Among all the choices test takers must make, a new one has recently been added: computer or paper? Some tests, such as the SAT and ACT, are currently only offered on paper, though that might change in the near future. Other tests, such as the GRE, are only offered on the computer. But many tests today—including the CBEST and ISEE—give test takers a choice. Here is some information about the pros and cons of each option.
Advantages of the Paper Test
Mark up the test: One of the biggest advantages of the paper test is that test takers can write on a physical test booklet. This can be especially useful for students who have been taught test-taking strategies that involve underlining, circling, and making margin notes.
Familiar format for most students: Though some schools are transitioning to computer-based standardized tests, most students are still more familiar with paper tests.
Advantages of the Computer Test
Convenient and flexible scheduling: Most computer testing centers allow test takers to schedule the date and time that works best for them, at the most convenient test center. This can be especially helpful for last-minute registrations and students who perform better at a non-traditional testing time, such as later in the day.
No bubble sheet: On the paper test, one alignment error on the bubble sheet can sabotage a student’s score on that entire section. On the computer test, students can click on the correct answer choices directly.
Immediate feedback: For many tests, including the GRE and CBEST, students receive a preliminary score on the multiple choice section before leaving the testing center. This is especially helpful for tests that allow retakes, as test takers know upon leaving if they need to keep studying and try again.
Familiar format for some students: As public schools and many private schools move to computerized testing, some students may be more used to this format than the paper test.
Student-Specific Pros and Cons
Some aspects of each test format will be an advantage for some students and a disadvantage for others.
Type the essay(s): On computerized tests, all test takers type their essays and written responses using a simple word processing program that doesn’t include spelling and grammar check. For many, this is faster, neater, and less writer’s-cramp-inducing than writing on paper. Typing the essay can be especially helpful for test takers with messy writing or those who like to edit as they write. For people who type slowly or prefer paper and pen, however, typing the essay may put them at a disadvantage.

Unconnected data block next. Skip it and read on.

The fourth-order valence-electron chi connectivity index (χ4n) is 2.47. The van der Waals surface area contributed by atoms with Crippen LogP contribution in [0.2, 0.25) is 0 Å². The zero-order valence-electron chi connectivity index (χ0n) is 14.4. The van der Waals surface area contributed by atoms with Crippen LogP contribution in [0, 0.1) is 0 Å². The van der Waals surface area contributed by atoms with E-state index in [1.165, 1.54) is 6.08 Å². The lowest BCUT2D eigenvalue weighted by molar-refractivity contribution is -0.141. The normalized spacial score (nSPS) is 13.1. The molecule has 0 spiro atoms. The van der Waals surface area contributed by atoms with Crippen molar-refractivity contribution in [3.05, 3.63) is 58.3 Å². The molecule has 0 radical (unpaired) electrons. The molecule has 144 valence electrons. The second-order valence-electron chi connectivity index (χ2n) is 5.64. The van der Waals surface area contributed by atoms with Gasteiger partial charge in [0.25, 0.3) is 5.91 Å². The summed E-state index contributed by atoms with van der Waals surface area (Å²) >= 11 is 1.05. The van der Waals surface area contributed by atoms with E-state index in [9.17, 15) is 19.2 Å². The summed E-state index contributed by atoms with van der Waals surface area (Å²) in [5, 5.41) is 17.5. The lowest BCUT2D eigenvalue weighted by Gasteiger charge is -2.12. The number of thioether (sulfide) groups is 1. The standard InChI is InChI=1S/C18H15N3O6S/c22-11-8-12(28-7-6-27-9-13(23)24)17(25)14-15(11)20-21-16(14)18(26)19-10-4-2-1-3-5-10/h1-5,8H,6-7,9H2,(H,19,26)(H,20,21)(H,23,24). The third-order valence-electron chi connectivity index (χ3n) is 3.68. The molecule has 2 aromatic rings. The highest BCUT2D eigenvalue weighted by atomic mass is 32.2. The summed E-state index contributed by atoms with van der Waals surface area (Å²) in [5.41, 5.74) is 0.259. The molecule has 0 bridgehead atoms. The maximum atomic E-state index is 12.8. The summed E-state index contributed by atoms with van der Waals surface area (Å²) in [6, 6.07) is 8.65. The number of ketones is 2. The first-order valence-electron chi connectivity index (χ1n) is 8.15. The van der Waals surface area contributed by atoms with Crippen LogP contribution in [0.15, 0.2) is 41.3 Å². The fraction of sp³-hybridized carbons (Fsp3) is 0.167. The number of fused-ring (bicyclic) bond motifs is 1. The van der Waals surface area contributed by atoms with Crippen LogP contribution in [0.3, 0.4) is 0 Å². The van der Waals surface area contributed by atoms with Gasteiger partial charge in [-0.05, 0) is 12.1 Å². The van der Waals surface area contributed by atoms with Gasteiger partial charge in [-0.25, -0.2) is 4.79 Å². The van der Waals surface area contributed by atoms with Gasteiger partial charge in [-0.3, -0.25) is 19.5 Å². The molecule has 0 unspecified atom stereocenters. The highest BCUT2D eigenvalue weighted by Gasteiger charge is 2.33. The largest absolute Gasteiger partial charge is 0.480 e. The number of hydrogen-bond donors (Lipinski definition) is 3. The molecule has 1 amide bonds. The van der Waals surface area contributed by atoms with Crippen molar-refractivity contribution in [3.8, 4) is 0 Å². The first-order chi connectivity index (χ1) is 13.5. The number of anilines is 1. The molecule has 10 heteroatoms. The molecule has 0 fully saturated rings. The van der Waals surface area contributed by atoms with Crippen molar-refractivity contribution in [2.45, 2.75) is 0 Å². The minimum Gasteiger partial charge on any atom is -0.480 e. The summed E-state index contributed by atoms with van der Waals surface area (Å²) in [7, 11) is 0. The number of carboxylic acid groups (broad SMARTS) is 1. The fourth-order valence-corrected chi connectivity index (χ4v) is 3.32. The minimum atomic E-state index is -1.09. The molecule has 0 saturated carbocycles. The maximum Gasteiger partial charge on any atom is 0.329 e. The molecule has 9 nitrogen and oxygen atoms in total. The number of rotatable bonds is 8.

Leave when you’re finished: On most paper tests, students who finish early must sit quietly at their desks, often without any form of entertainment other than their scratch paper, until all students are finished with that section. On the computer test, students can submit their answers once they’re finished, whether they’ve used all the time or not. Being able to leave the test early is a nice option for students who can score well in less time, especially on a test like the CBEST where most test takers have enough time to finish without feeling rushed. For reluctant testers, those who might get frustrated during the test, and those who tend to rush through their work, however, being able to finish early might work against them. On the paper ISEE test, for example, a student who finishes early has to wait until the time runs out for that section. While sitting there, that student might decide to check his answers or go back to some tough questions where he had just guessed and work harder to find the answer. On the computer test, though, a student who gets frustrated could just go click-click-click-click-click through an entire section, destroying his test score in his effort to be finished.
Testing accommodations and special needs: Many students with processing and/or attention difficulties prefer the paper test because they can write on it. With proper documentation, a student can receive accommodations to circle the answers directly on the test and type the essay while taking the paper test. On the computer test, however, accommodations can often be delivered without requiring students to test in a separate room or otherwise draw attention to their learning differences, which might help students who are hesitant to take advantage of the accommodations they need.
Best Practices for All Test Takers
If you’re not sure about which option is best, try a practice test in both formats and see which one you or your child prefer. Whichever one it is, make sure to practice at least a few times with that format. For example, get used to writing on scratch paper instead of the test if you’re planning on the computer test, and practice writing your essay with pen and paper if you’re taking the paper version.
No matter how you decide to test, good preparation is the key to success. If you would like a tutor in the Los Angeles area or online, contact me to find out how we can work together!